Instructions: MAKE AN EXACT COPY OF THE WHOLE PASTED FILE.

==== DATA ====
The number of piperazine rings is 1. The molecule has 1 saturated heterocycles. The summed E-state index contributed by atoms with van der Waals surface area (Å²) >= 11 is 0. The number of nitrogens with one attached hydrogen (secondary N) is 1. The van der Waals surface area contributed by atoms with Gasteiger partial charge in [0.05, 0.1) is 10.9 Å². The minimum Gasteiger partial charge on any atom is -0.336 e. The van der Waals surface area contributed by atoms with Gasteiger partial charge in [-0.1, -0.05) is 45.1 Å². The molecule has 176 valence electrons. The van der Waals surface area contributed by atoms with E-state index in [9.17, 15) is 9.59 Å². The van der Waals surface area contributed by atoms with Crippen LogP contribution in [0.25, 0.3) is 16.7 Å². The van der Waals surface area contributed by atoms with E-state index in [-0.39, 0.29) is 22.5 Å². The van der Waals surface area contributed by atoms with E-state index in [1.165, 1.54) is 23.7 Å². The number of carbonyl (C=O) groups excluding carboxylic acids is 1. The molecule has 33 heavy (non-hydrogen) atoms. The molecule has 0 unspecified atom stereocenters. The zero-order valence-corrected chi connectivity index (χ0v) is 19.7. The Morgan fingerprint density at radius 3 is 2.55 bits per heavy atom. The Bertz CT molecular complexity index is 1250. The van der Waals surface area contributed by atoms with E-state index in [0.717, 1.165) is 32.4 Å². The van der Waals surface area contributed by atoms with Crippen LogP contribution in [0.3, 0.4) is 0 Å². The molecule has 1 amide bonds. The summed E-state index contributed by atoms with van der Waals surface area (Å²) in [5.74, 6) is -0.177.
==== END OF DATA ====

The number of piperazine rings is 1. The molecule has 1 saturated heterocycles. The summed E-state index contributed by atoms with van der Waals surface area (Å²) >= 11 is 0. The number of nitrogens with one attached hydrogen (secondary N) is 1. The van der Waals surface area contributed by atoms with Gasteiger partial charge in [0.05, 0.1) is 10.9 Å². The minimum Gasteiger partial charge on any atom is -0.336 e. The van der Waals surface area contributed by atoms with Gasteiger partial charge in [-0.1, -0.05) is 45.1 Å². The molecule has 176 valence electrons. The van der Waals surface area contributed by atoms with E-state index in [9.17, 15) is 9.59 Å². The van der Waals surface area contributed by atoms with Crippen LogP contribution in [0.25, 0.3) is 16.7 Å². The van der Waals surface area contributed by atoms with E-state index in [-0.39, 0.29) is 22.5 Å². The van der Waals surface area contributed by atoms with E-state index in [1.165, 1.54) is 23.7 Å². The number of carbonyl (C=O) groups excluding carboxylic acids is 1. The molecule has 33 heavy (non-hydrogen) atoms. The molecule has 0 unspecified atom stereocenters. The zero-order valence-corrected chi connectivity index (χ0v) is 19.7. The Morgan fingerprint density at radius 3 is 2.55 bits per heavy atom. The Bertz CT molecular complexity index is 1250. The van der Waals surface area contributed by atoms with E-state index in [0.717, 1.165) is 32.4 Å². The van der Waals surface area contributed by atoms with Crippen LogP contribution in [0.3, 0.4) is 0 Å². The molecule has 1 amide bonds. The summed E-state index contributed by atoms with van der Waals surface area (Å²) in [5.74, 6) is -0.177.